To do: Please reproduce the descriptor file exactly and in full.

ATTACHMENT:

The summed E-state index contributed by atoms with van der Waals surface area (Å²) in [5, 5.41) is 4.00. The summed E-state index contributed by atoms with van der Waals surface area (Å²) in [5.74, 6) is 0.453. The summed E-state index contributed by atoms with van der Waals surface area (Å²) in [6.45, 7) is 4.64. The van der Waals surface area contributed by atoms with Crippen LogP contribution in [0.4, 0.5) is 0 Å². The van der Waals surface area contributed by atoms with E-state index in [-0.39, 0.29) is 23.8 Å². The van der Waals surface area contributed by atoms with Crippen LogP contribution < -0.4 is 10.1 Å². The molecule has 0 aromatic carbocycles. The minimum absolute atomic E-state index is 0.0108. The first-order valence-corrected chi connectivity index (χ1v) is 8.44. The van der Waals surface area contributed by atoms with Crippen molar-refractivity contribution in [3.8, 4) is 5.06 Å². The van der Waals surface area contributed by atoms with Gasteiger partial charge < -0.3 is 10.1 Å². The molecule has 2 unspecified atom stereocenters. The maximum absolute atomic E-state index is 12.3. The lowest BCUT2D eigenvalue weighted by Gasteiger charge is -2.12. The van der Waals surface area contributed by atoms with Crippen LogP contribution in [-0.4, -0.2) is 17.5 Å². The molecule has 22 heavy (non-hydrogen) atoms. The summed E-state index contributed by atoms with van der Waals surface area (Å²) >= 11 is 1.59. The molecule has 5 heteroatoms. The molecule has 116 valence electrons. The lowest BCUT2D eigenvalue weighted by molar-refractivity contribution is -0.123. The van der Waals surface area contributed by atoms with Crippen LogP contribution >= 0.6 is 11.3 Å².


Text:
The summed E-state index contributed by atoms with van der Waals surface area (Å²) in [5, 5.41) is 4.00. The summed E-state index contributed by atoms with van der Waals surface area (Å²) in [5.74, 6) is 0.453. The summed E-state index contributed by atoms with van der Waals surface area (Å²) in [6.45, 7) is 4.64. The van der Waals surface area contributed by atoms with Crippen LogP contribution in [0.4, 0.5) is 0 Å². The van der Waals surface area contributed by atoms with E-state index in [-0.39, 0.29) is 23.8 Å². The van der Waals surface area contributed by atoms with Crippen LogP contribution < -0.4 is 10.1 Å². The molecule has 0 aromatic carbocycles. The minimum absolute atomic E-state index is 0.0108. The first-order valence-corrected chi connectivity index (χ1v) is 8.44. The van der Waals surface area contributed by atoms with Crippen molar-refractivity contribution in [3.8, 4) is 5.06 Å². The van der Waals surface area contributed by atoms with Gasteiger partial charge < -0.3 is 10.1 Å². The molecule has 2 unspecified atom stereocenters. The maximum absolute atomic E-state index is 12.3. The lowest BCUT2D eigenvalue weighted by Gasteiger charge is -2.12. The van der Waals surface area contributed by atoms with Crippen LogP contribution in [-0.4, -0.2) is 17.5 Å². The molecule has 22 heavy (non-hydrogen) atoms. The summed E-state index contributed by atoms with van der Waals surface area (Å²) >= 11 is 1.59. The molecule has 5 heteroatoms. The molecule has 116 valence electrons. The lowest BCUT2D eigenvalue weighted by molar-refractivity contribution is -0.123. The van der Waals surface area contributed by atoms with Crippen LogP contribution >= 0.6 is 11.3 Å².